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COTE D'IVOIRE: Guei meets Taylor
Ivorian military leader General Robert Guei paid a day-long "private visit" to Liberia on Thursday, his first foreign foray since seizing power on 24 December.
"He was only there for the day and returned to Abidjan last night," Issa Sangare, the press spokesman, told IRIN on Friday.
He declined further comment. However, Liberian Deputy Information Minister Milton Teahjay told IRIN that Guei held "very fruitful and very rewarding" talks with President Charles Taylor.
"They spoke about the need to strengthen ties between the two countries and the need to democratise Cote d'Ivoire," Teahjay said.
Taylor offered to help to achieve this goal and called on the international community to "be patient" with the Ivorian authorities as they try to return to constitutional rule, Teahjay said.
The Ivorian state owned daily, 'Fraternite Matin', reported that Guei was accompanied by the ministers for security and external affairs, General Lassana Palenfo and Christophe M'Boua. News reports said that Guei visited Ghana and Burkina Faso but Sangare was unable to confirm these trips.
During the eight year civil war which ended in 1997, Cote d'Ivoire gave Taylor's guerrilla army tacit logistical support, according to the Economist Intelligence Unit.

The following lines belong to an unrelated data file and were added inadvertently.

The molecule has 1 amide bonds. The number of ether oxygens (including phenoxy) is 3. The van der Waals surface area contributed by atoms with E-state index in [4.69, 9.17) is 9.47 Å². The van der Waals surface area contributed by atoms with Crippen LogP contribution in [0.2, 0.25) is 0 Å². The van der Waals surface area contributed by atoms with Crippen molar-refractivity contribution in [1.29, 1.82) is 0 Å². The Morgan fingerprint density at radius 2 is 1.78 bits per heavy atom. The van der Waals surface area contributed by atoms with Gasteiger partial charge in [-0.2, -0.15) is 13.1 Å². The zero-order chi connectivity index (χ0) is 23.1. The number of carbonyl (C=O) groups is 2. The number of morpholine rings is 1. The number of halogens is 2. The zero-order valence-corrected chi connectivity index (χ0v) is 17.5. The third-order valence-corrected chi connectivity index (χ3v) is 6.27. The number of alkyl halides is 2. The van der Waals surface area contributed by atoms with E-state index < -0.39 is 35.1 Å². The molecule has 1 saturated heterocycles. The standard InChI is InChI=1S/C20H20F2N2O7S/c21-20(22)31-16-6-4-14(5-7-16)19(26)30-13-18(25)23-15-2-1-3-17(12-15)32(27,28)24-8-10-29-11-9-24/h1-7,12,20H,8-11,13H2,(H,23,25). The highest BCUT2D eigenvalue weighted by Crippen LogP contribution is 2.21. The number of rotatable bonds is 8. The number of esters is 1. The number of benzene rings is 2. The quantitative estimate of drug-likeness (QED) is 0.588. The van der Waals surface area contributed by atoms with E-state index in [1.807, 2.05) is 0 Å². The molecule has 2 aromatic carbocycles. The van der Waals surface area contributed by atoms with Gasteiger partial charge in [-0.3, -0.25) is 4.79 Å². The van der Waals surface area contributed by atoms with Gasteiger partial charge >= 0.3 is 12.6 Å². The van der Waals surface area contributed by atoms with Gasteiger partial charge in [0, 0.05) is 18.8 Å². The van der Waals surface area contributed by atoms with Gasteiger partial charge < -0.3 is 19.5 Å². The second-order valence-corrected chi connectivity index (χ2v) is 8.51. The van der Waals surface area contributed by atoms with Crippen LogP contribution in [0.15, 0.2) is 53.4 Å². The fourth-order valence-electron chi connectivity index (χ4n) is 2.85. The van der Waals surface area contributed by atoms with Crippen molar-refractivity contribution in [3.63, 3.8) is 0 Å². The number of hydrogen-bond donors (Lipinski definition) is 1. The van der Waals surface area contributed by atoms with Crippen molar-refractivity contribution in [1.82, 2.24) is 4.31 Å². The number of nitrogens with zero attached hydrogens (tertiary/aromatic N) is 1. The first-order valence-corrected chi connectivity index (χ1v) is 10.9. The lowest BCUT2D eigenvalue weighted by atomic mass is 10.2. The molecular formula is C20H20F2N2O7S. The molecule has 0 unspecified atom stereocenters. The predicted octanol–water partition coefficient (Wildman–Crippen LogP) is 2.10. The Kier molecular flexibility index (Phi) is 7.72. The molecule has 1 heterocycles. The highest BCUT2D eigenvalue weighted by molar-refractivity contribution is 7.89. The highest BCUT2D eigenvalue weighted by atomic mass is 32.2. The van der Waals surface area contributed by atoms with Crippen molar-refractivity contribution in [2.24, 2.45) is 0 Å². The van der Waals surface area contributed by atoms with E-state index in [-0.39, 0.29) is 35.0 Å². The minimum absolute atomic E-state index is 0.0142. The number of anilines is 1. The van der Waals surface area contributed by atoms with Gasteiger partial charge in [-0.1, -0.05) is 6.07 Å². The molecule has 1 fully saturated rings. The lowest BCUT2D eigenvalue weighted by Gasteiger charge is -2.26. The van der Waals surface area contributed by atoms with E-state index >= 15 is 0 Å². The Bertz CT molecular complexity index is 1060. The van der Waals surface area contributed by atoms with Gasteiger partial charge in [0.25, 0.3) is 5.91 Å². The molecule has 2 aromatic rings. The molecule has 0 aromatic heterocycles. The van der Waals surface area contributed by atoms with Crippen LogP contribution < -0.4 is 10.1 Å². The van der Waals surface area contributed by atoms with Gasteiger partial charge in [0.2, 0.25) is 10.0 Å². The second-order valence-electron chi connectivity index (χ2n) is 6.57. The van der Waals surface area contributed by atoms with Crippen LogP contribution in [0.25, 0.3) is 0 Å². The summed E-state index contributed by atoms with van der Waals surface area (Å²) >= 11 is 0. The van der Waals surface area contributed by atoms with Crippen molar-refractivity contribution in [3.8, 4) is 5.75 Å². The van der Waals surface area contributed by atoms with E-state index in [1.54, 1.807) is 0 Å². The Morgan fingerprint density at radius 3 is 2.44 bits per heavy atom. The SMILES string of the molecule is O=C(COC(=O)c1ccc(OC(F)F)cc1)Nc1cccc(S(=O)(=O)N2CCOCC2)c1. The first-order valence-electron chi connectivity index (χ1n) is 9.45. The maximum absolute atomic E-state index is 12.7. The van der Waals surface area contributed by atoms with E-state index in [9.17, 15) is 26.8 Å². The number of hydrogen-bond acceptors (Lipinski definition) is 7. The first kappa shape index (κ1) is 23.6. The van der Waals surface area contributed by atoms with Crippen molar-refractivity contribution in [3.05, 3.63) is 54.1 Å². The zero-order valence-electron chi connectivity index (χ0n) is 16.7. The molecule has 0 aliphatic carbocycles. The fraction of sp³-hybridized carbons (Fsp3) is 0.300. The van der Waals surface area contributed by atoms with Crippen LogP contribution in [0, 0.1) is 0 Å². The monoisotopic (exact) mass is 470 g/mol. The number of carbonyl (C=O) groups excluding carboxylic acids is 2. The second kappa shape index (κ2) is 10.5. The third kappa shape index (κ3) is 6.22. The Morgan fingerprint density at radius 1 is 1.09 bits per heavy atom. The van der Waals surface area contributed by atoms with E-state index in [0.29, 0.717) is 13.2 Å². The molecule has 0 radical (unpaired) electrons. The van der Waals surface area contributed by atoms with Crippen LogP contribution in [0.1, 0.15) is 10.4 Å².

UN Envoy ends visit
In another development, UN Assistant Secretary-General for Political Affairs Ibrahima Fall met with Guei and the diplomatic corps on Friday prior to the end of his two-day mission, a source said.
No official word has emerged as to the result of his mission, which the UN said was aimed at encouraging an early return to constitutional rule.
SIERRA LEONE: 100 Child soldiers arrive in Freetown from Kabala
In a further sign that peace is gradually returning to Sierra Leone, 100 child soldiers from Kabala, in the north, arrived in Freetown on Thursday, the Reverend Peter Francis of the local NGO, Children Associated with the War (CAW), told IRIN on Friday.
"They are currently being medically screened at CAW's reception centre for children in Freetown. Many are malnourished and have no clothing," he said.
ECOMOG had asked CAW, he said, to pick up the child soldiers and provided an escort for the journey. Francis rebutted media reports that the child soldiers were kidnapped by rebels on the return to Freetown, but acknowledged that the mission sent to pick them up did encounter some problems with the RUF in Makeni on the way to Kabala.
"We left Freetown on Tuesday but when we reached Makeni we were told by the RUF that they needed clearance from Foday Sankoh before they could allow us to proceed," Francis told IRIN. "We had to spend the night at the RUF brigade headquarters and after explaining the purpose of our mission we were allowed to proceed even though clearance had not been received from Sankoh."
SIERRA LEONE: 303 Child soldiers arrive in Lunsar from Kabala
Similarly, 303 child soldiers from Kabala, all of whom are between eight and 14 years were brought to Lunsar on Monday, Francis Massaquoi of CARITAS told IRIN on Friday.
"They are currently in CARITAS's interim child care centre where we hope they will be reunified with their families," he said.